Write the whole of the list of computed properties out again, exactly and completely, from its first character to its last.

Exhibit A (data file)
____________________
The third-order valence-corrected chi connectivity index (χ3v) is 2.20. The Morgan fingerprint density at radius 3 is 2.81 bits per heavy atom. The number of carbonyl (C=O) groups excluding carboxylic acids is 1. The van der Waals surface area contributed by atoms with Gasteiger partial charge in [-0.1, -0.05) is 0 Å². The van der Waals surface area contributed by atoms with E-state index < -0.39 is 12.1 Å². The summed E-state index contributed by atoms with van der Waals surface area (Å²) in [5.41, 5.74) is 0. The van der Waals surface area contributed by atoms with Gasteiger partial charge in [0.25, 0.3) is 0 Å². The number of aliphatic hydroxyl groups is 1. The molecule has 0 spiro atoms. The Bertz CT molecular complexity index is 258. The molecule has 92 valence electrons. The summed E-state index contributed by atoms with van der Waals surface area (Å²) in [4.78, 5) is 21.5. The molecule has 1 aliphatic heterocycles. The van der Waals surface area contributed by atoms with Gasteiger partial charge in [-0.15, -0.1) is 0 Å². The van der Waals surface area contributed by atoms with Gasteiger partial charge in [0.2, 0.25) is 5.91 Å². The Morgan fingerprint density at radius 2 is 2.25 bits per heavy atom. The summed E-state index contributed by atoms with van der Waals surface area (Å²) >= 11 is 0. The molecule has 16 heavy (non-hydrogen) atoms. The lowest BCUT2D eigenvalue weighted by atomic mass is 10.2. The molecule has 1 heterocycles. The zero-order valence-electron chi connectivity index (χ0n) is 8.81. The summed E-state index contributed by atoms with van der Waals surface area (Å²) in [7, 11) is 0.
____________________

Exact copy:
The third-order valence-corrected chi connectivity index (χ3v) is 2.20. The Morgan fingerprint density at radius 3 is 2.81 bits per heavy atom. The number of carbonyl (C=O) groups excluding carboxylic acids is 1. The van der Waals surface area contributed by atoms with Gasteiger partial charge in [-0.1, -0.05) is 0 Å². The van der Waals surface area contributed by atoms with E-state index < -0.39 is 12.1 Å². The summed E-state index contributed by atoms with van der Waals surface area (Å²) in [5.41, 5.74) is 0. The van der Waals surface area contributed by atoms with Gasteiger partial charge in [0.25, 0.3) is 0 Å². The number of aliphatic hydroxyl groups is 1. The molecule has 0 spiro atoms. The Bertz CT molecular complexity index is 258. The molecule has 92 valence electrons. The summed E-state index contributed by atoms with van der Waals surface area (Å²) in [4.78, 5) is 21.5. The molecule has 1 aliphatic heterocycles. The van der Waals surface area contributed by atoms with Gasteiger partial charge in [-0.15, -0.1) is 0 Å². The van der Waals surface area contributed by atoms with Gasteiger partial charge in [0.2, 0.25) is 5.91 Å². The Morgan fingerprint density at radius 2 is 2.25 bits per heavy atom. The summed E-state index contributed by atoms with van der Waals surface area (Å²) >= 11 is 0. The molecule has 16 heavy (non-hydrogen) atoms. The lowest BCUT2D eigenvalue weighted by atomic mass is 10.2. The molecule has 1 heterocycles. The zero-order valence-electron chi connectivity index (χ0n) is 8.81. The summed E-state index contributed by atoms with van der Waals surface area (Å²) in [7, 11) is 0.